I have finally carved out a bit of time for myself to sit and write. Ahh. It’s been entirely too long, so I apologize to the hopeful reader out there (if there’s still anyone reading my stuff). I have been absurdly busy with work these last few months, doing a ton of sailing, and focusing on getting my ass out of the matrix.
The RORC 600
When booking accommodations for a trip, I find it quite hard to imagine what the surroundings will be like. I’m not one to spend a vast amount of time doing research on my destination, nor do I plan ahead when I arrive. I suppose that’s why I like traveling – it’s more of an expedition for me, rather than a planned itinerary. Meandering around, using nothing but a map, a hand-bearing compass, and the occasional inquiry to a local, I tend to walk around with light feet and open eyes.
I goofed a bit with this trip though. It’s a bit difficult to judge walking distance when looking at a map, or even with Google Earth, but I booked a room “near” Falmouth Harbor. Well it turned out to be about an hour’s walk from the Antigua Yacht Club (AYC) – where I had to walk to and from every day for the next four days. Oh well. It was a cute place, and with my being on a 48-foot boat with nine other people for a week I figured I could use the exercise and fresh air.
So after checking in that Thursday morning I headed down to the harbor to scope things out. As I strolled down the hill towards the anchorage, my first glances to the water were unforgettable – dozens, perhaps hundreds of cruising boats swinging at anchor, racing yachts all aflutter with preparation, and most noticeably a large number of superyachts. Now I’m not typically one to gawk at another’s pretentious show of wealth, especially by material things, but this was really something. Some of these boats exceeded 200 feet in length, with their hand-polished brightwork and flawless presentation. They were truly staggering to behold.
The area surrounding the AYC is quite charming. There’s an area of shops and several delightful cafes – one called Seabreeze that has the best cappuccinos and another called Skullduggery with a great selection of adult beverages and their own brand of rum. As I walked up to the AYC, I overheard an Irish gentleman on the phone saying something to the effect of “Hello Andy! I’ve arrived at the yacht club with your sail!” I took a chance and introduced myself. Turns out that by total happenstance this gentleman was John and would be a part of our crew! We met with Andy and Mia shortly thereafter for some coffee and the rest of the crew for beers that evening.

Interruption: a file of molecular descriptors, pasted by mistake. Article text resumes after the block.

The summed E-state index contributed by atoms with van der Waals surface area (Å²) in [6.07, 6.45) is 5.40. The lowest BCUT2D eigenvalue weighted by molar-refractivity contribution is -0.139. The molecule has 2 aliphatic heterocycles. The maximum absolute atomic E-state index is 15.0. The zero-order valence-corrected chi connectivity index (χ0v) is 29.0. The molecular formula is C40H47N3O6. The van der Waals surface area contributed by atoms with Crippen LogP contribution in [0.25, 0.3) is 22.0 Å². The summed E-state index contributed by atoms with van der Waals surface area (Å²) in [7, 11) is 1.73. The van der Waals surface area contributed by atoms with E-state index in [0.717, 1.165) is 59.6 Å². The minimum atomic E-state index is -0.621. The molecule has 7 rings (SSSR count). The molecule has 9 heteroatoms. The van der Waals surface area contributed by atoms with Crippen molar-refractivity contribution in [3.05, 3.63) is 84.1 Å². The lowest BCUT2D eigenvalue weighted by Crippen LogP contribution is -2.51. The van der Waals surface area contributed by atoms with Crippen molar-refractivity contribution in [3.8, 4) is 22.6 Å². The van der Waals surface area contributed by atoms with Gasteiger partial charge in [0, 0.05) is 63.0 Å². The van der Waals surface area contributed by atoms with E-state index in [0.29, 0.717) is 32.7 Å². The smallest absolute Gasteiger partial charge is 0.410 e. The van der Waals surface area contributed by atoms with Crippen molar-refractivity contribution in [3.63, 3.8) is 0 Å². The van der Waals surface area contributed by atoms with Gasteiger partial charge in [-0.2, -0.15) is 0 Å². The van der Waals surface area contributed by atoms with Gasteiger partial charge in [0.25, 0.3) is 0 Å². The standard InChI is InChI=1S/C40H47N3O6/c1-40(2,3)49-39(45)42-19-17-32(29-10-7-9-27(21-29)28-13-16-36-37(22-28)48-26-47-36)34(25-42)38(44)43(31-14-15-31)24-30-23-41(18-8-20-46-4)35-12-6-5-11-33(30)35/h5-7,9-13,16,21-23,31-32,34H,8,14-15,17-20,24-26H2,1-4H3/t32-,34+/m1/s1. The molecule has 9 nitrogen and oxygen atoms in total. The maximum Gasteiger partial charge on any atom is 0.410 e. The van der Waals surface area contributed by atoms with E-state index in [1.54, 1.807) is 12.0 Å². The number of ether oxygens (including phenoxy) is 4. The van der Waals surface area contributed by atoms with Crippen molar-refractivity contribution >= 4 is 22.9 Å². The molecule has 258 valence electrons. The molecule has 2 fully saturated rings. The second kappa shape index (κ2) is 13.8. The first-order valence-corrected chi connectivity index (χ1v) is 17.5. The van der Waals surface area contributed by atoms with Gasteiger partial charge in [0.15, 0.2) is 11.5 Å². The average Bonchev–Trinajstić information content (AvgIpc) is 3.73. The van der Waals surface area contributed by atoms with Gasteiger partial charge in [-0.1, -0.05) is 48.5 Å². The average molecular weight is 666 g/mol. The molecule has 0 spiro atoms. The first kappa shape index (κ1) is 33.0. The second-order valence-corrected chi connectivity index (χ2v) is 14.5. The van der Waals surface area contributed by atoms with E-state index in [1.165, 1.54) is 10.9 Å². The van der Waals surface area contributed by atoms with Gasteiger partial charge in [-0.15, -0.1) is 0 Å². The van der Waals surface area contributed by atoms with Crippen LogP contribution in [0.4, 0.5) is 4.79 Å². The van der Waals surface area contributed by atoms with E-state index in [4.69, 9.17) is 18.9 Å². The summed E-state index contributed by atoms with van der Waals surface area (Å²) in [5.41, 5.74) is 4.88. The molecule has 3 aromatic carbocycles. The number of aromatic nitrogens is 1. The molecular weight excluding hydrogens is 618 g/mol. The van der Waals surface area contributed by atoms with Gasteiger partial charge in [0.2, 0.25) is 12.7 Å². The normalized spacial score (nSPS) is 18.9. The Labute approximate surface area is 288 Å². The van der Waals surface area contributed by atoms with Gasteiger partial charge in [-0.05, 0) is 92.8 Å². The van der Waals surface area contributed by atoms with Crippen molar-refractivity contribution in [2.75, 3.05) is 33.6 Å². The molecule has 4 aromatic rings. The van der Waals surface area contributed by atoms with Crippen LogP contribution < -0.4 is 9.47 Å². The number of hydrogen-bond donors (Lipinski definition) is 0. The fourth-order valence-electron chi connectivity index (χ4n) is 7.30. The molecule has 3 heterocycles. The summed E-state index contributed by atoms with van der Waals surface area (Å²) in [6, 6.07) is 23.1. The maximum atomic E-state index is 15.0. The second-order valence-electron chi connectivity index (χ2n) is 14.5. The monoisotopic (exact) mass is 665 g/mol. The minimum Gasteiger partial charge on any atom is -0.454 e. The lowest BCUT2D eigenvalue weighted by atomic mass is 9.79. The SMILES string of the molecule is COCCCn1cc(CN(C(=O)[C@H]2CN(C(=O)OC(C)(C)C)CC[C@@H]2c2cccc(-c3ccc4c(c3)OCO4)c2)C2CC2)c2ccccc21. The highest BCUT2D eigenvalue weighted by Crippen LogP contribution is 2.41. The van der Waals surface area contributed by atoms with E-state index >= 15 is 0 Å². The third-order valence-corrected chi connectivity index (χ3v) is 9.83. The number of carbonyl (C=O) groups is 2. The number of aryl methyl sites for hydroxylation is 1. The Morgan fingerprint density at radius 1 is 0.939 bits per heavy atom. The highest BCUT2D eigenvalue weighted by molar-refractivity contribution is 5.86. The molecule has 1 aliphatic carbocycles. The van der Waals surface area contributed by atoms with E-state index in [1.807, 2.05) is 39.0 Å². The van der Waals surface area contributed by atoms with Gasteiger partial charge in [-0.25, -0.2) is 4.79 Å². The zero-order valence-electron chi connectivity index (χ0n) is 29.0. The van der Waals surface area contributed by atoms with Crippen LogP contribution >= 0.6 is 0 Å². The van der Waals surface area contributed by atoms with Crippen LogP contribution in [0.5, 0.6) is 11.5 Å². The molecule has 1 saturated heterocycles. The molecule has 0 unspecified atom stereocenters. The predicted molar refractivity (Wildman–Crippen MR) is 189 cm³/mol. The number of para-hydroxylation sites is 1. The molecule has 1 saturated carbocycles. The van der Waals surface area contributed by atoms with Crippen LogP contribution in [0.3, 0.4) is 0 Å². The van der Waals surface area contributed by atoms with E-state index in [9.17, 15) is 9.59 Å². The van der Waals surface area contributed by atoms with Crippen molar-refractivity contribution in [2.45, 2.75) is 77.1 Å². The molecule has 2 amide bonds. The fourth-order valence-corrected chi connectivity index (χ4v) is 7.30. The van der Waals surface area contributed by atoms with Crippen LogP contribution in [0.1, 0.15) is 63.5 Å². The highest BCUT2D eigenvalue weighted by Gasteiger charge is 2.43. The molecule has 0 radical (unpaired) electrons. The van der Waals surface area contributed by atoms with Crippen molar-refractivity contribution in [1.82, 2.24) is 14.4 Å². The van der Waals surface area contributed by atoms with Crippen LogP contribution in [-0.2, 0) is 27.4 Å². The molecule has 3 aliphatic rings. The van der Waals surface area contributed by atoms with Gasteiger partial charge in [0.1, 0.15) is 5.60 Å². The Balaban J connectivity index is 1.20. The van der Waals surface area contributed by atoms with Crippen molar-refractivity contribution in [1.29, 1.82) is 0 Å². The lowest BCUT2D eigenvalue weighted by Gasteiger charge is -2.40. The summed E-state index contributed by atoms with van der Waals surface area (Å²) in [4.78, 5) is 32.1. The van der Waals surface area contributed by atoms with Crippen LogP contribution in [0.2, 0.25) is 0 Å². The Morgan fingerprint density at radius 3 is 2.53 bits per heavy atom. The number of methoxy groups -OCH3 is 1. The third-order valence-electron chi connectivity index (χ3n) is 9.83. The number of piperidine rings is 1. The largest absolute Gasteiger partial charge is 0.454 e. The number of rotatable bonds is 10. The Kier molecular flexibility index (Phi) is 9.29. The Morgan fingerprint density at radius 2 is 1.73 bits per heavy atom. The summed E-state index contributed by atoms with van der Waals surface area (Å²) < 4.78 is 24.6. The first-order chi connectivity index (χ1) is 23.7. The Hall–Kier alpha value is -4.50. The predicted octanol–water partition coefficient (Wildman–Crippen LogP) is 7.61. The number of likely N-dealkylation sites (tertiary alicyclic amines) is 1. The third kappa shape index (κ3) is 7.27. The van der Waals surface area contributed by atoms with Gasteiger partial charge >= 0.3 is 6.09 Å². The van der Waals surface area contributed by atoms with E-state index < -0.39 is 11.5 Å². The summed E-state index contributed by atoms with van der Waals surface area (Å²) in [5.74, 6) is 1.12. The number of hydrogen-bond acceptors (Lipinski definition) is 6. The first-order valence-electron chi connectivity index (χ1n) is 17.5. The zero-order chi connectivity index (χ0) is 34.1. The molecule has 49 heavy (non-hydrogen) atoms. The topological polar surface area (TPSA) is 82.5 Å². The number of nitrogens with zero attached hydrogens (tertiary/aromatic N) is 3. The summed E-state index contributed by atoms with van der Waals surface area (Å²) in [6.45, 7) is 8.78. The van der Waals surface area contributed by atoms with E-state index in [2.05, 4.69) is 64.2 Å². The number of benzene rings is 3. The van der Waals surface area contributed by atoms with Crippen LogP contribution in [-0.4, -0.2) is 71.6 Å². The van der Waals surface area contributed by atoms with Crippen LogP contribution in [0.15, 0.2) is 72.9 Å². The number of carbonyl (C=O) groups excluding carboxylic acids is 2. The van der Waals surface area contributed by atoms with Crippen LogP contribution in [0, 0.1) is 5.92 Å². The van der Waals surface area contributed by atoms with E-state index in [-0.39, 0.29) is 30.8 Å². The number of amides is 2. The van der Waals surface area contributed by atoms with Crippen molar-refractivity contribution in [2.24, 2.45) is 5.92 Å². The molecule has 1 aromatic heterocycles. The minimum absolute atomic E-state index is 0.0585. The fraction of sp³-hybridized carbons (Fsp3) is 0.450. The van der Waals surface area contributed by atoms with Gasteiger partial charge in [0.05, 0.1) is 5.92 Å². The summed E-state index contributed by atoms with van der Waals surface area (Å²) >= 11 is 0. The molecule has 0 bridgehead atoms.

I awoke the next morning and strolled back down to Falmouth Harbor. I found a nice little restaurant called Moshi that served up an excellent breakfast for only about $15 (very cheap for this island). The energy at the yacht club was electric. Race teams were bustling about with gear, doing interviews, and preparing their boats. Cruisers were walking the docks taking pictures, and like me, in awe of the superyachts. This race features some of the fastest boats on the planet, like the Mod70 trimarans Phaedo 3 and Maserati. Seeing these machines in person, with their extraterrestrial hulls, is something truly amazing to behold. And to share the same race course with them was once in a lifetime experience!
I met with Andy and Mia for a cappuccino while we waited for the rest of the crew to arrive. We hopped into the dinghy and buzzed out into the harbor to Isbjörn. After listening to Andy’s podcast for years, seeing Isbjörn for the first time was a pretty surreal experience. She’s simply gorgeous. Sleek lines, a glistening navy blue hull, and the 59°North flag lapping the breeze, she lay to her anchor a true gem in Falmouth Harbor.
But the race was three days away and much to do remained. We spent the remainder of Friday readying the boat, relocating unneeded gear to a John’s rented apartment, and last-minute provisioning. Saturday and Sunday were spent practicing in the surrounding waters off the coast of southern Antigua. Quick tacking, fine trimming, and flying the spinnaker. It was determined early on that I was going to be working foredeck, so the spinnaker was my main focus – a skill that I have yet to really master. In such a short few days, I felt we really came together as a crew. We were all here to have fun and improve our skills as sailors!
The morning of the race we met at the Seabreeze Cafe bright and early, and with everyone and their gear ferried aboard, Rory and I volunteered to row the dink back to where it would stay tied up at the cafe for the duration of the race. This meant a fairly long swim back to Isbjörn – a wholly delightful way to start one’s day I might add! Captain Paul gave us a quick weather and route orientation, the anchor was weighed, and we made course to the start line.
“5…4…3…2…1…START!” an English-accented voice declared over the VHF radio, followed by the delayed boom of a cannon echoing from the cliffs. The race was on! Any sailing race begins with a bit of pandemonium, as boats are clawing at each other to get the upper hand at the starting line – except here the yachts are Maxi’s and Volvo Ocean boats. So between our gawking and pinch-me-I’m-dreaming moments, we had to focus on clawing our own way up the first windward beat around the corner of Antigua. With a somewhat slow, but flawless spinnaker launch, we made our turn towards the first mark of the 600-mile course – Barbuda.